With this in mind, the pair moved to Forest, Tasmania and built a new life with their family, which had now grown to include daughter Ana and sons Jotham and Benjamin.
It was a blessing in disguise long term. Paul slipped back into pastoral work and built relationships with those who were struggling all over the community. He also picked up a job as a woodwork teacher at Circular Head Christian School.
During this time, Jan taught piano privately and to students at primary schools in the region.
In 2002, Paul began a degree in adult and vocational education via correspondence.
As the last of their children headed to university, Paul and Jan started looking to serve overseas.
Their church at the time, Smithton Christian Fellowship, connected the Kroms with a sister church in South Africa and helped to fund their deployment.
The trip was a tremendous misadventure. Their hosts were still suffering with the dissolution of apartheid and had workers that were treated similarly to slaves.
Their hosts’ church was thriving at first sight, but as Paul and Jan got a little closer it became clear that all was not as it seemed.
Making the best of a bad situation, Jan volunteered at an AIDS orphanage and Paul put his practical expertise to use, converting a house into an orphanage.
The pair stayed 11 months, returning home in 2005.
When they returned home, it took a lot of time for Paul and Jan to recover. Their trip to Africa had left them physically, emotionally and spiritually drained.
Paul found work driving taxis around Smithton, buying and renovating two houses to sell while Jan continued to teach music. He also put his degree to use in Burnie, teaching simple literacy and numeracy at TAFE.
It wasn’t until October 2010 that the Kroms were called into action overseas again.
Following a tsunami in Sumatra that caused massive amounts of damage to infrastructure, a lot of children had missed out on several years of schooling and were struggling to find employment as a result.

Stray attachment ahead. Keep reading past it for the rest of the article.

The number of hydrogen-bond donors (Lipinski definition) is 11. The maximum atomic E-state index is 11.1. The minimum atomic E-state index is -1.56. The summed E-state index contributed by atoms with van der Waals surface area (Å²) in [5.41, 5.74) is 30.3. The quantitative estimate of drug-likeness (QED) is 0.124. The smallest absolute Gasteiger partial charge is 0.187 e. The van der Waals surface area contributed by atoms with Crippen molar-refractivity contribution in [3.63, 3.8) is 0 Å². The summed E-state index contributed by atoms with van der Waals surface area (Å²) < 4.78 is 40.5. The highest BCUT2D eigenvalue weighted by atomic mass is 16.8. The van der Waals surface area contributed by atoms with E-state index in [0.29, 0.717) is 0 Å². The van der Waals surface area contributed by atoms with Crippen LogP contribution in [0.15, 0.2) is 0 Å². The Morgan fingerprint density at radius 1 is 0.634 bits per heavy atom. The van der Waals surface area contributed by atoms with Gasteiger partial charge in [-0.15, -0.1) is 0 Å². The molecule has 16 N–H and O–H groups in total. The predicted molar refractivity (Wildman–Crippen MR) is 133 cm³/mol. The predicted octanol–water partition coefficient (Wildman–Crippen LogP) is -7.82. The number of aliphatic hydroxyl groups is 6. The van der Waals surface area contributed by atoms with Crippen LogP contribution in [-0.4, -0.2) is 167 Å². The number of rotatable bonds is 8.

With this in mind, Paul and Jan moved to central Sumatra, planning to learn Bahasa Indonesian so that Paul could pass on his basic vocational knowledge to young people in the area. However, they soon hit a snag.
The Indonesian language is reliant on soft consonants at the end of words. At the ripe old age of 60, Paul – completely deaf in one ear – struggled to differentiate between words.
He gave up learning the language and found work doing what he does best: building and fixing. He constructed some school furniture for an impoverished village while Jan helped a group of Indonesians improve their English and music skills.
When their stint was up, the couple returned home and Paul worked as a self employed part-time painter. Jan returned to teaching music.
After retiring on his 65th birthday in 2016, Paul and Jan are enjoying the privilege of sons Jotham and Benji returning home to Smithton with their wives after years of university studies and working some years in far flung Arnham Land.
They cherish their eight grandchildren and look forward to spending time with daughters Katherine and Ana when they return home from Lombok, Indonesia and Canberra, Australian Capital Territory respectively for visits.
Paul Krom enjoys the simple things in life: building things, his family, and having a chinwag with those he encounters in day to day life. Picture: Isaac Popowski.